Introduction: Perfect Basmati Rice
To some of us it is simple but for others, making good rice is such an intimidating mystery that an entire industry thrives on selling crappy instant rice products!
Home made rice is extremely easy once you get the hang of it. It's versatile, delicious, nutritious and costs only pennies per serving. There are dozens of types of rice, with very different flavors and applications. Most people will be familar with at least one or two varieties. White and brown. There are many sub-types within brown and white, not to mention the wild and other specialty types. I will show you how I make Basmati rice here. Basmati is a long grain rice with delicate flavor and a nice medium density bite. It is excellent for most asian dishes, as well as rice pudding and fried rice.
For sushi I use a shorter grain "pearl" type calrose rice, which tends to be softer and stickier than long grain Basmati. Some people prefer Jasmine, which has a distinct sweetness to it and falls somewhere between No wonder it is the staple food for most of the world.
Now, I do have a rice cooker which is fine for making large batches (especially good for when I make huge sushi spreads), but when I want to make rice for two or three plates, I do the tried and true pot on the stove method. Here is what I learned from watching my mom when I was about six years old.
Step 1: Measure Your Rice and Water.
For simplicity's sake, start with 1.5 cups of water for one cup of dry long grain white (Basmati or Jasmine) rice. If you need to make a larger quantity, reduce the water ratio a bit closer to equal parts. Sushi rice is a whole different thing, which I may do another instructable for later to go with my sushi sushi sushi.
Remember you more than double your rice volume, so don't cook a full cup of rice per person! So, two cups of rice and two and a half cups of water will yield just over four cups of cooked rice. I find that is just right for four people, and we usually have leftovers for quicky fried rice the next day.
First put the rice and water in the pot. Place the pot on a level surface and put your (clean) finger in to touch the bottom of the pan. Make a mental note of where the water level hits your finger.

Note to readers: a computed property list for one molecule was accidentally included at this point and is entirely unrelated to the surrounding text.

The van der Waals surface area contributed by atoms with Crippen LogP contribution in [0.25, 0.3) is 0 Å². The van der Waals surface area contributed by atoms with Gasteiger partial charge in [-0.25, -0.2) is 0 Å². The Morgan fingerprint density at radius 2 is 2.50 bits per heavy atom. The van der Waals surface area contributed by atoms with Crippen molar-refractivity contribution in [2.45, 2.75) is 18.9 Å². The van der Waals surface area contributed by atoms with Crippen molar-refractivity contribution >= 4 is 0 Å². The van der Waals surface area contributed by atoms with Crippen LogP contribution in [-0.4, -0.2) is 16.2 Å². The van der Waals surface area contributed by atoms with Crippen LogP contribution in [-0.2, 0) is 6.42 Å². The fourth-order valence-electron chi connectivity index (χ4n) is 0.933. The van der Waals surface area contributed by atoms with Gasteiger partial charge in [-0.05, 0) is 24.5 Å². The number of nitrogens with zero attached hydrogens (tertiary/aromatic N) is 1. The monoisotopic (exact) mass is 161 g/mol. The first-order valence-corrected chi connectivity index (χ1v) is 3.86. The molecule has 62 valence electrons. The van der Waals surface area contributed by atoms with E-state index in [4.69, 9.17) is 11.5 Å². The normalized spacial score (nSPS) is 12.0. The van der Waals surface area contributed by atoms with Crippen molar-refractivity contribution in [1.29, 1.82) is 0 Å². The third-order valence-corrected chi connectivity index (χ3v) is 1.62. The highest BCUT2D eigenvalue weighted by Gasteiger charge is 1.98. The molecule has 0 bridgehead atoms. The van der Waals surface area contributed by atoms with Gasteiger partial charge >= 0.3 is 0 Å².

Step 2: Rinse Your Rice. Optional But Encouraged.
If you are in a hurry or for some other reason choose not to rinse your rice, skip ahead to step 3. Your rice will still be much better than any instant or "converted" packaged rice, sure... but I can only promise "perfect" results if you follow all the steps.
Now you will rinse the rice thoroughly. I usually find that filling the pot with water, swirling the rice around and draining the water out three times is sufficient. You want the water to be clear and free of the starchy cloudiness you notice in the first photo.
Now drain most of the water out the last rinsing and refill the pot just back to the level you noted with the measured water. The reason for this method as opposed to just draining and adding 1.5 cups of water for each cup of rice now is that the rice has absorbed some water during the rinsing process, and you will end up with mushy rice if you don't compensate for this.
As I said, you can skip this rinsing step if you must, but I find it really does make a difference. The final product is cleaner and lighter and the grains are more defined. If you want to cook unwashed rice, simply put the pot with the 1:1.5 rice-water ratio directly on the stove.
Step 3: Cook, Cover, Time.
Once you put the pot on the stove, start with medium-high heat and watch it until it begins to boil and bubble. As soon as it reaches a full boil, immediately turn the heat down to the point where it is just at a low simmer. You will see very tiny slow bubbles coming up to the surface, but no big frothy bubbles anymore. Usually this will be achieved by turning your burner dial to the low/simmer setting.
Cover as soon as you get it to the right heat for a simmer. Set your timer for 20 minutes and walk away. DO NOT OPEN it even to peek until the 20 minutes are up. This is of paramount importance if you want to end up with a successful pot of rice. I am not kidding. Not even a slight tilt of the lid! Leave it alone!
Step 4: Uncover and Fluff.
Once the time is up, remove the lid and fluff the rice up. You can add salt, pepper, butter, whatever... or just fluff it up! FLUFF with a large spoon or fork, but don't crush it, just fold it over a few times. Now serve it up!
Step 5: Serving Suggestion.
I've just sauteed some zucchini and tofu with salt, pepper and red pepper flakes for a delicious twenty-minute meal.
While the rice is cooking you have 20 minutes to make a quick stir fry or saute. Just whack a few vegetables in a pan with a touch of butter or olive oil, grind in some pepper and salt, sprinkle a few red pepper flakes for heat and stir it over medium heat for about ten minutes. Maybe a splash of soy sauce instead of the salt?
Dump it over that bowl of rice and Robert is the name of your mother's mother's son.